There’s just under 14000 foreign refugees in Indonesia in 2021, more than half are from Afghanistan, the rest are made up of various countries and stateless peoples, particularly the Rohingya. Refugees in Indonesia have zero rights. They are not allowed to work, attend schools, drive vehicles, have restricted mobility and have very little self-agency. They are regarded officially as “illegal aliens” that are administered as subjects of UNHCR. Most refugees were detained in some sort of jail-like detention centre until 2019.
Obtaining visas and passports for most Indonesians is hard enough. It’s almost impossible to imagine fleeing one’s country. Upon recognising these disadvantages, for most Indonesians, and for members of the privileged diaspora like myself, the idea of people seeking asylum and becoming refugees is very foreign. Most Indonesians understand the idea of seeking refuge within their personal circumstances of fleeing natural disasters in their villages and cities. The idea that one has no choice but to leave their home nation entirely in order to seek safety and peace is something only very few Indonesians can relate to.
Thankfully nowadays, most refugees live in hostels in the community with various mobility restrictions or curfews. If they breach these, they face the penalty of being sent back to a (jail) detention centre. The refugee hostels and detention centres are run by Indonesia’s branch of the International Organisations for Migration (IOM) which is largely Australian funded. Once living in these community hostels, they are given a monthly stipend equivalent to AUD $125 per adult and AUD $50 per child.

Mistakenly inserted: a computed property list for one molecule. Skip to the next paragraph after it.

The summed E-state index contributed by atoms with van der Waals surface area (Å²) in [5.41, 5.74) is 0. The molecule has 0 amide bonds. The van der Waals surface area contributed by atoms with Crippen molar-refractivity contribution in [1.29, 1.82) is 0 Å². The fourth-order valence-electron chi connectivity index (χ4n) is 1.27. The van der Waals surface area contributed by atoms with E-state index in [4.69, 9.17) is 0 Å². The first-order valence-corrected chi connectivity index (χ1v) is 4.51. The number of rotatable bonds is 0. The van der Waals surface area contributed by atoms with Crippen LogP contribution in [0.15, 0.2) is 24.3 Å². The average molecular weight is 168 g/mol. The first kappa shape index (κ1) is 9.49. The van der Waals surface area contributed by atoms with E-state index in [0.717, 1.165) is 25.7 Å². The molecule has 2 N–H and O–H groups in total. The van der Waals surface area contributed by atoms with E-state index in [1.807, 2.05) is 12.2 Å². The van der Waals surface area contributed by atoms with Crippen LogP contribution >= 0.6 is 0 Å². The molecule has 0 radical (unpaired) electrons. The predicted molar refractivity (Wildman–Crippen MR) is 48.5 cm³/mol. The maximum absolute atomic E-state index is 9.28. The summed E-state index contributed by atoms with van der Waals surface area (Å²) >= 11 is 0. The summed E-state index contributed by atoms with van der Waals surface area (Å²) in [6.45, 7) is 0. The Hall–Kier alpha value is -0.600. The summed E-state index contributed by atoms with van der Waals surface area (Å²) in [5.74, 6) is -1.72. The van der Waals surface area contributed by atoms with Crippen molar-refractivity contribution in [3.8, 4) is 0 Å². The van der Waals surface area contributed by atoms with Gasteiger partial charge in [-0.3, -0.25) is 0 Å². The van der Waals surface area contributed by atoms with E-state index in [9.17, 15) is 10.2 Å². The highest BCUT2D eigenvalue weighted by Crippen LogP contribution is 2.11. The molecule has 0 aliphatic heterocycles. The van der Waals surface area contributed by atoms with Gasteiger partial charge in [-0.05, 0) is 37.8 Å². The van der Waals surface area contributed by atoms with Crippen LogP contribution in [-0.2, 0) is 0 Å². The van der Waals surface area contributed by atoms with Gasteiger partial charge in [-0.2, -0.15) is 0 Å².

Ilham Barab, has a Master of Public Administration from Flinders University and works as an Immigration Officer in Pekanbaru City, Indonesia. He has been working with refugees since 2014 and says that many Indonesian Officials are still stuck in an old mindset, perceiving dealing with foreign refugees as an international issue not an Indonesian one. There is a relatively small refugee population in Indonesia, unlike Malaysia and Thailand which have 12 and 10 times Indonesia’s foreign refugee population respectively. He admits that it is simply not Indonesia’s government priorities at this point.
“They still treat refugee issues through the lens of border security. Just like the management of the Indochinese refugees in the 1970s, they want security forces to manage their isolation from the rest of the community on an island where it is out of sight, out of mind from the rest of the country.” – Ilham Barab
And then there is the fate of refugees who live outside of IOM management. Most of these people have to fend for themselves. They are reliant entirely on their remaining savings, family support, and the goodwill of Indonesians or foreign NGOs to survive there.